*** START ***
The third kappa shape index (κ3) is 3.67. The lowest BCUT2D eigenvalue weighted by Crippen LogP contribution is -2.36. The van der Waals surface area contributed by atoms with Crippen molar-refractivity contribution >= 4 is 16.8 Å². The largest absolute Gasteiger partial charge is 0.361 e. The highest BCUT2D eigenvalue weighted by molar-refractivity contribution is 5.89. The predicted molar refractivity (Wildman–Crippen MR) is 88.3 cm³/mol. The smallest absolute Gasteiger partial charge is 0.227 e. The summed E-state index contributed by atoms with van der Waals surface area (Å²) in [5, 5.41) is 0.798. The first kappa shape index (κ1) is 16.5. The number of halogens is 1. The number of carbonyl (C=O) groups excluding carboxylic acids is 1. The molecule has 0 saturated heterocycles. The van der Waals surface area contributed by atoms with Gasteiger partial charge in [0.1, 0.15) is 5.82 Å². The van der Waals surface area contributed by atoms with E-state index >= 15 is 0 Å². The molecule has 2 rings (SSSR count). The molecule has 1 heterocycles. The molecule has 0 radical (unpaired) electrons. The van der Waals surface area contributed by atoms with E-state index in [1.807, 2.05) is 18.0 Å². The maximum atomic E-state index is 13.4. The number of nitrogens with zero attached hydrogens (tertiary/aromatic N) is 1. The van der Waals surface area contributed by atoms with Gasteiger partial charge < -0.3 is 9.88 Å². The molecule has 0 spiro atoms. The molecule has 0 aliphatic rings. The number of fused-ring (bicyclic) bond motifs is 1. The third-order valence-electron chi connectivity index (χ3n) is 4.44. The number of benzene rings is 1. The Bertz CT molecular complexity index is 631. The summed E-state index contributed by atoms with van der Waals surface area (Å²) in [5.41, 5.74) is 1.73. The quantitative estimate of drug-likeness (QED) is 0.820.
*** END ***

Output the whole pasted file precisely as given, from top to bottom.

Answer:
The third kappa shape index (κ3) is 3.67. The lowest BCUT2D eigenvalue weighted by Crippen LogP contribution is -2.36. The van der Waals surface area contributed by atoms with Crippen molar-refractivity contribution >= 4 is 16.8 Å². The largest absolute Gasteiger partial charge is 0.361 e. The highest BCUT2D eigenvalue weighted by molar-refractivity contribution is 5.89. The predicted molar refractivity (Wildman–Crippen MR) is 88.3 cm³/mol. The smallest absolute Gasteiger partial charge is 0.227 e. The summed E-state index contributed by atoms with van der Waals surface area (Å²) in [5, 5.41) is 0.798. The first kappa shape index (κ1) is 16.5. The number of halogens is 1. The number of carbonyl (C=O) groups excluding carboxylic acids is 1. The molecule has 0 saturated heterocycles. The van der Waals surface area contributed by atoms with Gasteiger partial charge in [0.1, 0.15) is 5.82 Å². The van der Waals surface area contributed by atoms with E-state index >= 15 is 0 Å². The molecule has 2 rings (SSSR count). The molecule has 1 heterocycles. The molecule has 0 radical (unpaired) electrons. The van der Waals surface area contributed by atoms with E-state index in [1.807, 2.05) is 18.0 Å². The maximum atomic E-state index is 13.4. The number of nitrogens with zero attached hydrogens (tertiary/aromatic N) is 1. The van der Waals surface area contributed by atoms with Gasteiger partial charge < -0.3 is 9.88 Å². The molecule has 0 spiro atoms. The molecule has 0 aliphatic rings. The number of fused-ring (bicyclic) bond motifs is 1. The third-order valence-electron chi connectivity index (χ3n) is 4.44. The number of benzene rings is 1. The Bertz CT molecular complexity index is 631. The summed E-state index contributed by atoms with van der Waals surface area (Å²) in [5.41, 5.74) is 1.73. The quantitative estimate of drug-likeness (QED) is 0.820.